Sunday, September 23, 2012

Cheri G.'s Question: Why Do I Love Politics

Mrs. Cheri Grantz, a fellow Emory & Henry'r who graduated with me asked me a question:
Where does your passion for political science come from? Any influence from your mom or dad?
That is an interesting question, and one without a simple answer, honestly.

I guess you could say it has a lot of sources.  First, I wasn't ever particularly normal as a kid.  I was a nerdy kid; I loved to read, had a difficult time expressing myself in words (I had significant learning differences - I didn't think like most kids, I had serious speech problems, and I had, but didn't know how to express it till college, synesthesia), and I just didn't fit in very well with my peers.  So, sometime late my freshmen year in high school, I realized that I could study people, just like I had learned to study trees and birds and fish, and observe their behaviors, figure out what normal people did, and then start imitating them.  I never did it perfectly (and still don't, as anyone who knows me can attest) but I became far more socially acceptable in relatively short order, so that I would consider myself "popular" by senior year of high school.  This conscious effort to understand the norms and behaviors of my friends and peers was pre-scientific in that it wasn't systematic, but it was also very comparable to what social scientists do.  Weird, I know.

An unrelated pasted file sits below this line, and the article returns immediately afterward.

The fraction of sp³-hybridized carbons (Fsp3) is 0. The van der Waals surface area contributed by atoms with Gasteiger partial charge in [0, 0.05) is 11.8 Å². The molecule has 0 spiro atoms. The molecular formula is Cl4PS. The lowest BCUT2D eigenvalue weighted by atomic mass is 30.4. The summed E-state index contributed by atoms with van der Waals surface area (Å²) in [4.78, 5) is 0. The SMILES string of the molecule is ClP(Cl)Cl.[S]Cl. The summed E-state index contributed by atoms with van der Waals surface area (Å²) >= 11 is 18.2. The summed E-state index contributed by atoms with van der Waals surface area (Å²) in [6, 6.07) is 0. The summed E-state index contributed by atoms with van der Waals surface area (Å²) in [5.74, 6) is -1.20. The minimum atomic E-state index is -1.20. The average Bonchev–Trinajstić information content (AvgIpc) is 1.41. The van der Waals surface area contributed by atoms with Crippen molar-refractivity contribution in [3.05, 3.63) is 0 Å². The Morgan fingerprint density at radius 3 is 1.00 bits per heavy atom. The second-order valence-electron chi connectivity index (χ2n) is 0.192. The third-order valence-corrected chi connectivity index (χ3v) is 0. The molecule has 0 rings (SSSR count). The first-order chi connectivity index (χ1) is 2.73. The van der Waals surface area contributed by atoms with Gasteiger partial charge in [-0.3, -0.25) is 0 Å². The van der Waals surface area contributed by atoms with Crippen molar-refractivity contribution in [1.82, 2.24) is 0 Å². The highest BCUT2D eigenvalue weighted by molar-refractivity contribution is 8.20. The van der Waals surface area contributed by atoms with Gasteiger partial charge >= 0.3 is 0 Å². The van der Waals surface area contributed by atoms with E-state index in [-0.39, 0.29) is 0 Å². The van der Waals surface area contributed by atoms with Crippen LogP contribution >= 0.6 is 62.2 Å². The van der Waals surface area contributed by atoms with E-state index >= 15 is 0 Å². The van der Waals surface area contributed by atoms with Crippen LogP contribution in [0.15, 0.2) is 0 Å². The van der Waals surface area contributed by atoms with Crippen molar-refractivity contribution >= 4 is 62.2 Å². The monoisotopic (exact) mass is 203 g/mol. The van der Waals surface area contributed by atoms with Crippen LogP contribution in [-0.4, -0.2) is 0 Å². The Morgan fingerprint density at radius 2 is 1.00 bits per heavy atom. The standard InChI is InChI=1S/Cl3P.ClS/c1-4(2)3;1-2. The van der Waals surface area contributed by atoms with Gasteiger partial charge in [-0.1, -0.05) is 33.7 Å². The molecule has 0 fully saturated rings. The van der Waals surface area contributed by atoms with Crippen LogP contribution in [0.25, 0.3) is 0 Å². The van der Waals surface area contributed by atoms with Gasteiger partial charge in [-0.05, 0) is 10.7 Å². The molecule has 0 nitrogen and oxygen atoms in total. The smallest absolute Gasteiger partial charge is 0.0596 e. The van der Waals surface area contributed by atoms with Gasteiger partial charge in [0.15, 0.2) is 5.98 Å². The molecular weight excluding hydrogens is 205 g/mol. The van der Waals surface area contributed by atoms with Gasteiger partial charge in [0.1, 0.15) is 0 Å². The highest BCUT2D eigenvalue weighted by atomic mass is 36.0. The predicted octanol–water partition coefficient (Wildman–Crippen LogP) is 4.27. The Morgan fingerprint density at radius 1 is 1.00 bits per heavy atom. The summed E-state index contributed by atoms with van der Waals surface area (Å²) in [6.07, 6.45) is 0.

Secondly, my Mom, Margaret Gatherum Smith, was not a very political person - she was informed, but she was much more interested in doing good on her own.  But she was a devoted moralist - she thought about theology and religion quite a bit and deeply invested herself in not only public service but in teaching and inculcating young people, my brother and I especially, with a deep sense of ethics and personal responsibility.  And she never told me what to believe - this is very important to know.  She insisted, rather, that I commit my person and my mind to the search for self-improvement and public service, to find the truth of humanity, existence, and Providence in my own way all while being very open and forthcoming about her own faith. She made my theologically a Wesleyan and accepted, from the very earliest days of my childhood, when I disagreed with her on tenants of faith, so long as I always knew that all human beings were equally deserving of my respect, service, forgiveness, and love.  I miss her very much, and I try to honor her by imitating her as well (and admittedly imperfectly) as I can.  She made me a theologian and a philosopher and those facts have deeply shaped my interests, leading me to be fascinated by minority and alien (to me) identities and peoples. She also strongly encouraged my artistic career which, while essential to defining me on my own helped me to become interested in propaganda, which eventually became the basis of my master's thesis and my deep appreciation of the role emotion plays in rational choice.